“Has any movie in recent memory had so much pressure to succeed? If this female led reboot of a beloved classic failed, it would set women in film back decades. Women’s suffrage was possibly on the line too. Critical reception may have been mixed, but as a woman in technology who loves movies, I walked out of there thinking that I absolutely cannot wait to show this film to my hypothetical one day future daughter.
By the time I’ve finally gotten around to writing this, let alone by the time this posts, most of this conversation has already occurred across the internet. But I still need to add my voice to the chorus, because for me, this is a very important movie.
I’m grateful that I’ve never seen being a girl as a problem when it comes to my interest in science. Being the child of two teachers, my parents were always completely encouraging when it came to my educational endeavors, and while I’ve felt my Daddy’s pride all my life, it was never so strong as when I graduated from MIT. However, the unfortunate this is that all of this support puts me firmly in the minority. There are many girls out there who are told they can’t be scientists. They can’t be comedians. They can’t be ghostbusters. This movie is here to tell them they can be all those things and more. They can be anything they damn well wanna be.
It was partway through the movie when I noticed Kristin Wiig wearing a brass rat. I was so giddy, I couldn’t concentrate on the scene. In case there was any doubt that’s what she bore on her finger, the next scene had her in an MIT sweatshirt. The rat stayed on most of the film. That to me was everything. It’s not hard to find something to identify with with an onscreen character, but to have such a strong connection to such a strong character in such an important franchise is big.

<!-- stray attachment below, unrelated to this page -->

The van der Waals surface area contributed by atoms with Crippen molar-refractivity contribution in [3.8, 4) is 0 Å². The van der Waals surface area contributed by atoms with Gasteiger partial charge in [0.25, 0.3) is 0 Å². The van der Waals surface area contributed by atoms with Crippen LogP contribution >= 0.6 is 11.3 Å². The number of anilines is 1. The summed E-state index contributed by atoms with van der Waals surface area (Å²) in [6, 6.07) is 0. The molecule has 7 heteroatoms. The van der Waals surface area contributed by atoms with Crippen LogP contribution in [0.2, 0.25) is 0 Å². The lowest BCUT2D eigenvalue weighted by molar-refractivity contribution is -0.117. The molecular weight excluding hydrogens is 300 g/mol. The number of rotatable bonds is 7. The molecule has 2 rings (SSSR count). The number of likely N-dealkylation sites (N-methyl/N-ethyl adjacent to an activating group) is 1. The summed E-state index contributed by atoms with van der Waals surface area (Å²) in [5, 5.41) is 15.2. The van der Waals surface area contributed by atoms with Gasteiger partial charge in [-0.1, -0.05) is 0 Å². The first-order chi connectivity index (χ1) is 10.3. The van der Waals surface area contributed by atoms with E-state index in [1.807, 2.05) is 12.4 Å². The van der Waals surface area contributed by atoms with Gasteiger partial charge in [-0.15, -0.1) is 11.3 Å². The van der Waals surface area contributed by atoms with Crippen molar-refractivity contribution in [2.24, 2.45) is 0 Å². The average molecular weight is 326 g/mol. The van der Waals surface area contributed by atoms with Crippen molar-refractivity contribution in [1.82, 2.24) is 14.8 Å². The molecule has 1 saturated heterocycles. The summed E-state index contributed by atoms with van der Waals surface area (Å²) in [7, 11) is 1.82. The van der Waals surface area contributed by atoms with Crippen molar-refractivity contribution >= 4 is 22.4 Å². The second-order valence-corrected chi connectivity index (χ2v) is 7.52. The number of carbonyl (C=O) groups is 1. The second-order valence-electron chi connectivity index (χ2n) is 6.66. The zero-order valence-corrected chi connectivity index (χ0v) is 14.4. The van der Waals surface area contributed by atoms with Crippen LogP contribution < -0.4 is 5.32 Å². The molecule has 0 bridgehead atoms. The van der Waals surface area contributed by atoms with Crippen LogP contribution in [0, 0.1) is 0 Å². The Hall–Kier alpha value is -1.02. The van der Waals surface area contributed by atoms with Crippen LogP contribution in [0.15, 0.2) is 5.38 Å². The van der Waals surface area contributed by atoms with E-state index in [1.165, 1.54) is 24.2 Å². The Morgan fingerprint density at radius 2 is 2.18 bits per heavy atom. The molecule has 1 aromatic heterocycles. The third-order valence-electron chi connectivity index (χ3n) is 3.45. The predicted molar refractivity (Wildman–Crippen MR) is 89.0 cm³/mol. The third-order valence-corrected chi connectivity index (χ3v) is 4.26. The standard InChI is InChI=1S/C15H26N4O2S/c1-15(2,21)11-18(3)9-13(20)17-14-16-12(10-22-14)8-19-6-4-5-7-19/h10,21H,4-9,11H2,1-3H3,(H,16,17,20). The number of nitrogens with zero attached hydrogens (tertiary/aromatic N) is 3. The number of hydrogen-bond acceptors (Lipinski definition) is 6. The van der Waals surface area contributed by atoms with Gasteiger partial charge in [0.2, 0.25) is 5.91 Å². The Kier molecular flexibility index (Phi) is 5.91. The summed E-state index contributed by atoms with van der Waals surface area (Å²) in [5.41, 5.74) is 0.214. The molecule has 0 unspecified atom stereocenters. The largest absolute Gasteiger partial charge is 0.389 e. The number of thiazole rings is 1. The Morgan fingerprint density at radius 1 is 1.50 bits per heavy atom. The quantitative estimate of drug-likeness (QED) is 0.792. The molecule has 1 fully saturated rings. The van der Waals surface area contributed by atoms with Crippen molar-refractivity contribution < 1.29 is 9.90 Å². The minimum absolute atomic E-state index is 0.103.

But it was more than just the rat. Our four leading ladies were under extreme scrutiny and pressure to be funny. Not only were they all hilarious (without crying into their ice cream over a boy), they were incredibly smart and incredibly strong. They each had ways to stand out and earn our affection, without being sexualized in any way. In short, they weren’t being specially treated as women, but instead were portrayed as fully three dimensional realistic characters, just like most men in most movies. I’m sure you’ve heard by now about a scene where Kate McKinnon (who ran away with the entire movie, btw) has about 30 seconds of pure bad-assitude. It rivals anything we’ve seen from James Bond, Jason Bourne, or Jack Bauer, and has to be one of the hottest things I’ve ever seen on screen simply by showing off her strength and skills and attitude. Now that is a girl I wanna be like.
Girl power aside, so much of the debate was over whether or not this movie even needed to exist. God knows I’ve called that into question over and over this year on countless other movies. As far as a movie itself (female politics aside), yes, this movie deserves to be here. I found that it very much kept the spirit of the original alive while putting it’s own stamp on things. There were just the right amount of throwbacks and cameos to honor the first without hindering this new incarnation. Simply put, it was some of the most fun I’ve had at the movies all year at least. For the love of movies, and for the love of all the wonderful women in your life, go see Ghostbusters. The world would be a much better place with more movies like this in existence.